A home near Chestnut Hills Golf Club in Aboite Township was reduced to rubble this week in an early-morning fire, possibly sparked by an electrical failure, a fire official said.
Gale Stelzer II, chief of the Aboite Fire Department, said his crew arrived at 2:28 a.m. Monday to find the home at 11216 Creekwood Drive fully engulfed, he said.
Stelzer, who lives around the corner, said he arrived at the scene in four minutes and observed that the fire “was pretty much throughout the whole house.”
A guest at the home woke up to the sound of smoke alarms and “saw that the whole back wall was on fire,” Stelzer said. A ceiling fan was on in the screened back porch, he added.
The fire was contained in 35 minutes.
The 82-year-old homeowner and a couple there to assist her after back surgery escaped the blaze. There has been no sign of the owner's cat, Stelzer said.
Mutual aid was provided by Southwest Fire District and the Arcola Fire Department, with the New Haven Fire Department providing a paramedic truck in case emergency medical treatment was needed, Stelzer said.
Although the Fort Wayne Fire Department has two fire stations nearby, they weren't called, Stelzer said.
“Our mutual response goes to the county,” said Stelzer, who wasn't sure how long the house took to burn down or whether there was a delay in calling 911.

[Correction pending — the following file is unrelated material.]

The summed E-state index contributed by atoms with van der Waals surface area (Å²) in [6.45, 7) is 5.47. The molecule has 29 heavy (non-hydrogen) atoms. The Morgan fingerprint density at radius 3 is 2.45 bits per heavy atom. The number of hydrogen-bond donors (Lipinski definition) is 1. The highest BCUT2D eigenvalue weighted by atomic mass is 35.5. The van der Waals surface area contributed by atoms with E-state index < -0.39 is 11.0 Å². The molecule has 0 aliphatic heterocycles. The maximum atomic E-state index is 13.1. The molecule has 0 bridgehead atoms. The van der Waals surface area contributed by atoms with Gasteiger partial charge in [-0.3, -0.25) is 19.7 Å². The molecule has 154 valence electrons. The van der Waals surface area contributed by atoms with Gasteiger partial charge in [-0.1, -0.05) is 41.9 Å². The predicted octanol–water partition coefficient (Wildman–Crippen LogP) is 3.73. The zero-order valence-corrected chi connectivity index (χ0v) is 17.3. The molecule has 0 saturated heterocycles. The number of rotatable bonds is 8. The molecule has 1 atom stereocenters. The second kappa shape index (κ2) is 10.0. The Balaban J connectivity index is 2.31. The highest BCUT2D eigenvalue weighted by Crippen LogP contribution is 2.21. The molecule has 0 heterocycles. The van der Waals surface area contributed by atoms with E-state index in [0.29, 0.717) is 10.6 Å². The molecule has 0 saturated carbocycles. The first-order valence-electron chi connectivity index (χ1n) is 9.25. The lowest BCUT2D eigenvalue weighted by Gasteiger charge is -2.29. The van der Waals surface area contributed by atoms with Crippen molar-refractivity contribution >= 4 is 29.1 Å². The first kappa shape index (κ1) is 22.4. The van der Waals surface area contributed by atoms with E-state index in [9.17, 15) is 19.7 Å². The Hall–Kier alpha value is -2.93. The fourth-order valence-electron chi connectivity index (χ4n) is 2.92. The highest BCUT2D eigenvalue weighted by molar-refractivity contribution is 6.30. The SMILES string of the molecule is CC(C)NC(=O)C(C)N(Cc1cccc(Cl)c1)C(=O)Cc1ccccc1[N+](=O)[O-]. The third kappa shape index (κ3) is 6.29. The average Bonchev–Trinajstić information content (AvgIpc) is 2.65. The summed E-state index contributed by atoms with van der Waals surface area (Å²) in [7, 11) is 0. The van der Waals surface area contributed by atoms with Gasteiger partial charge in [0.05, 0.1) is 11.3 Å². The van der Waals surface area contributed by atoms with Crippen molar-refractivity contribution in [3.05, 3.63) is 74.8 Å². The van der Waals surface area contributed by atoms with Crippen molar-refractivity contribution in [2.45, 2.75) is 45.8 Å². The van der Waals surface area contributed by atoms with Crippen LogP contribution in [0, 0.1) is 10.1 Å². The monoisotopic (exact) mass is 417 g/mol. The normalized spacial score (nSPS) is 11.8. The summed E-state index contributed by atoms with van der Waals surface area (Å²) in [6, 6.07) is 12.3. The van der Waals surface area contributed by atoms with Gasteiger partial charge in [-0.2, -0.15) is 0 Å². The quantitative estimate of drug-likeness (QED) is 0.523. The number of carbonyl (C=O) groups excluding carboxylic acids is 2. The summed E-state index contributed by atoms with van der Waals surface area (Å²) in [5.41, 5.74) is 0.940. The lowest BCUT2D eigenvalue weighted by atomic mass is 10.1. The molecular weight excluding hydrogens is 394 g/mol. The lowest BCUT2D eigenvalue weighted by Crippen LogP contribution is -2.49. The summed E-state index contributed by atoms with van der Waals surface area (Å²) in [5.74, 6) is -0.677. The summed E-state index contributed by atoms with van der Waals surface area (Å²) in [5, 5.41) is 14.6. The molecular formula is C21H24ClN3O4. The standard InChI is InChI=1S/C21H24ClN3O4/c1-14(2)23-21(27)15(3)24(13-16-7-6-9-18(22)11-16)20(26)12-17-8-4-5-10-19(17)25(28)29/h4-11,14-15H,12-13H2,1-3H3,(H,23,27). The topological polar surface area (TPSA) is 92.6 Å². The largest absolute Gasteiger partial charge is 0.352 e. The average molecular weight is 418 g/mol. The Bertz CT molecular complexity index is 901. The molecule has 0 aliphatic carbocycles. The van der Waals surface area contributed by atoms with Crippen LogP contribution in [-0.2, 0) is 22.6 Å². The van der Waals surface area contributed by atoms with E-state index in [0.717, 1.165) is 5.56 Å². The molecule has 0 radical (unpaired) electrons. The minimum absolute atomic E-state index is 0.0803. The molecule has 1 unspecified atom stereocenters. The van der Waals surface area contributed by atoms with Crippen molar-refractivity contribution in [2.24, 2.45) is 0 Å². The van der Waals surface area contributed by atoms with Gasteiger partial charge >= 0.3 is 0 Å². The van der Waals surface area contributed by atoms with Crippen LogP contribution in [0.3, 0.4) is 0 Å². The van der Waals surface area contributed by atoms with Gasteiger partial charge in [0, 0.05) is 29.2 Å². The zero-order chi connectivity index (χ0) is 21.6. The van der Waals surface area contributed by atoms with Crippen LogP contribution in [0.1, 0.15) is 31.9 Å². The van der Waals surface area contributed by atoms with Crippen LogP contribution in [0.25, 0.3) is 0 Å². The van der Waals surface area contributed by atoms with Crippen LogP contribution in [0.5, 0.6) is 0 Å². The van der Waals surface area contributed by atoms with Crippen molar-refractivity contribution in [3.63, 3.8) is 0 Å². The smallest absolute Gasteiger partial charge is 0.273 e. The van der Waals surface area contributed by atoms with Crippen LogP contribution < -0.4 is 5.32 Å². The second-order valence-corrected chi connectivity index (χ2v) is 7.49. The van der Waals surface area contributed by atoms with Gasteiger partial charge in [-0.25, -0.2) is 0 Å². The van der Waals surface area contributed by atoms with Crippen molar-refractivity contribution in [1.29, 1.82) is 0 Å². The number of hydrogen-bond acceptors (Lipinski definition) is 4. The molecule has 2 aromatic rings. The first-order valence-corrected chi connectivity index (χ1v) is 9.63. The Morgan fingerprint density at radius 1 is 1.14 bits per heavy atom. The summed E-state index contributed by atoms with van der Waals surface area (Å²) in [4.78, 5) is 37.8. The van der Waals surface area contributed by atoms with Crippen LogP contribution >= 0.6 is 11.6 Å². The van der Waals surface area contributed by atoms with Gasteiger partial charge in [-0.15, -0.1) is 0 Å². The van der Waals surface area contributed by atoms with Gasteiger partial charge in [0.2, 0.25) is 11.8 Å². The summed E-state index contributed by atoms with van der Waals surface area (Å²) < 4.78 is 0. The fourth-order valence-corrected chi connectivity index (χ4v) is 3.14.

A family spokeswoman, who was asked not to identify herself, said the home's smoke detector is linked to Allen County 911. The guests woke up after the alarm was set off and had to get the sleeping homeowner out of the house. They then sat at the curb.
The home's relatively new construction could have played a factor in the speed it burned because of materials used in modern construction, Stelzer said. According to city-data.com, the home is valued at $350,000 and was built in 1997.
“This is a very good reminder that smoke detectors do save lives, as you see with today's fire,” Stelzer wrote in a Facebook post where he also posted videos of the home burning and after the fire.
“You do not have much time to get out,” he wrote. “If you have not done so, check your smoke detector and change your batteries. A good rule is to change your batteries twice a year when you change your clocks. Your life just may depend on it.”